Scott Sanders

PREREQUISITE: Requires permission of the instructor.

4:00p-5:15p TR (15 students) 3 cr.

This is a workshop in writing personal essays, personal forms of documentary or reportage, and memoir. You will be expected to approach this writing as a way of making discoveries about your own life, about subjects or ideas that fascinate you, and about human existence. You might deal with travels, nature, or science, with falling in or out of love, with growing up or growing old, with any subject under the sun or beyond the sun; but, whatever the subject, you must be willing to draw primarily on your own experience, reflection, and observation—as well as research, when appropriate— and to make your discoveries accessible to strangers. Therefore the workshop will not address such worthy but impersonal modes as scholarship and conventional journalism, nor such private modes as the diary, nor the freely invented modes of fiction.

We will spend the first third of the semester reading and talking about short works of nonfiction, and writing brief exercises in light of that reading. For texts, we will probably use Sam Cohen, ed., 50 Essays (2004), along with Susan Orlean, ed., The Best American Essays 2005 (2005) and a couple of single-author works. We will spend the rest of the semester discussing manuscripts produced by members of the workshop. You will be expected to write, in addition to the brief exercises, roughly 30 pages of finished work. You will be expected to read with care the manuscripts handed in by others, and to write for each longer manuscript a short critique (one paragraph to one page), a copy of which will be turned in to me. And you will be expected to give a brief oral report on a book-length work of nonfiction of your own choosing. Grades will be based primarily on the quality of your writing, including revisions, and secondarily on the quality of your responses to work presented by your classmates.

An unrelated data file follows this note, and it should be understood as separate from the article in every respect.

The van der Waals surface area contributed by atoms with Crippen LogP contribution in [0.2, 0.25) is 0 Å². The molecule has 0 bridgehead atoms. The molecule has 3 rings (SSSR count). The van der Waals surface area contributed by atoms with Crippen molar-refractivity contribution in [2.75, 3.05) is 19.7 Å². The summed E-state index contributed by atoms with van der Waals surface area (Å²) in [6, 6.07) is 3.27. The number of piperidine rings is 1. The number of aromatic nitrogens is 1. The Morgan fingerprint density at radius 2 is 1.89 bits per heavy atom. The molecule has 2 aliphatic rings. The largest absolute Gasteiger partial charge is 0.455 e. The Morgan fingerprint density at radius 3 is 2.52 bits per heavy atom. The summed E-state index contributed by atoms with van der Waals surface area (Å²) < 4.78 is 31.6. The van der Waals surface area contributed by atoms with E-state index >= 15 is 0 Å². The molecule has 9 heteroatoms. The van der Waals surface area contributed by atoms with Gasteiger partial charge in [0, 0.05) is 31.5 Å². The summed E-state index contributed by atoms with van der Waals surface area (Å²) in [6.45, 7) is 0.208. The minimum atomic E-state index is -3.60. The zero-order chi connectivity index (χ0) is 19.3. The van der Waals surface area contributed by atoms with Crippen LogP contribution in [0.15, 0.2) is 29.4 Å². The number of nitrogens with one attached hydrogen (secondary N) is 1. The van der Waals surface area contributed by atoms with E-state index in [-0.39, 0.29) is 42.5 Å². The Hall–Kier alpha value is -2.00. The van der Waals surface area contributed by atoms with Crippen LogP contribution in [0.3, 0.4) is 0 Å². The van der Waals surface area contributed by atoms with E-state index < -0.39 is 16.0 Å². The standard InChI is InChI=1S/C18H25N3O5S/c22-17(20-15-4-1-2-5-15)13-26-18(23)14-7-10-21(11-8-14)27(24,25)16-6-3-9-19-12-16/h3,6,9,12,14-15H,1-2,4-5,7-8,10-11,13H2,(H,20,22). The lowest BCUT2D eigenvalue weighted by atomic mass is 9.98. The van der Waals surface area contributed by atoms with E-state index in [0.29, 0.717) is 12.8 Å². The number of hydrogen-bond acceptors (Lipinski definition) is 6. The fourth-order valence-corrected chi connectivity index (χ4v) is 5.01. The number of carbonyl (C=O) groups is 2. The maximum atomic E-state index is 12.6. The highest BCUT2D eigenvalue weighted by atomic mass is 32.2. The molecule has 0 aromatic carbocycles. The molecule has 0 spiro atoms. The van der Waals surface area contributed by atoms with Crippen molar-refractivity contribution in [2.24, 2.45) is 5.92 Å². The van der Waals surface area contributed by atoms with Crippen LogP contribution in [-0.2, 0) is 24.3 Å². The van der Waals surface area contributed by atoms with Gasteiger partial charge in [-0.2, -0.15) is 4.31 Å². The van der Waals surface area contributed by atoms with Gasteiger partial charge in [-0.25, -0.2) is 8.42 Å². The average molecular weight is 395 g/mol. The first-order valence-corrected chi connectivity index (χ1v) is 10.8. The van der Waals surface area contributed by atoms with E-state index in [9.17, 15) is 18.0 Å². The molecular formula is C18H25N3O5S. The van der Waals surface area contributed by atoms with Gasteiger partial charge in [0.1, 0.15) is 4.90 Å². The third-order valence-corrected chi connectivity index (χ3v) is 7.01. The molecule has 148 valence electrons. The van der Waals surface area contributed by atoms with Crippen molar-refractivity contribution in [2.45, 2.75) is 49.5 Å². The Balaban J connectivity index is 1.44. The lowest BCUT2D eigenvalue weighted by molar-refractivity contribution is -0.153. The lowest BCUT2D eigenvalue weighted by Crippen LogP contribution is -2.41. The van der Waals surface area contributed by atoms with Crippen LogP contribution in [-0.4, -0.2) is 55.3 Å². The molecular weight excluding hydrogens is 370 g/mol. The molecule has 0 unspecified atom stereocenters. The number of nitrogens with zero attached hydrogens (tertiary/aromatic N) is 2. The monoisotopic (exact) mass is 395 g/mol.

I do not expect you to have any considerable experience of writing personal nonfiction, but I do expect you to be able to write good prose. The workshop provides you with a group of informed, alert, and sympathetic readers. While it should also supply ideas and provocations for new writing—through class discussion, assigned readings, and exercises—the workshop is not designed to provide you with either the desire or the commitment to write. Those qualities you must bring with you.

By permission of the instructor: Leave a note in my mailbox (English Department office, Ballantine Hall 442), briefly describing your previous experiences in writing workshops and your reasons for wishing to take this course, along with a sample of your writing (5- 15 pages). Please include your telephone number, mailing address, and e-mail address. I will respond as soon as possible, to let you know whether you have been admitted to the workshop.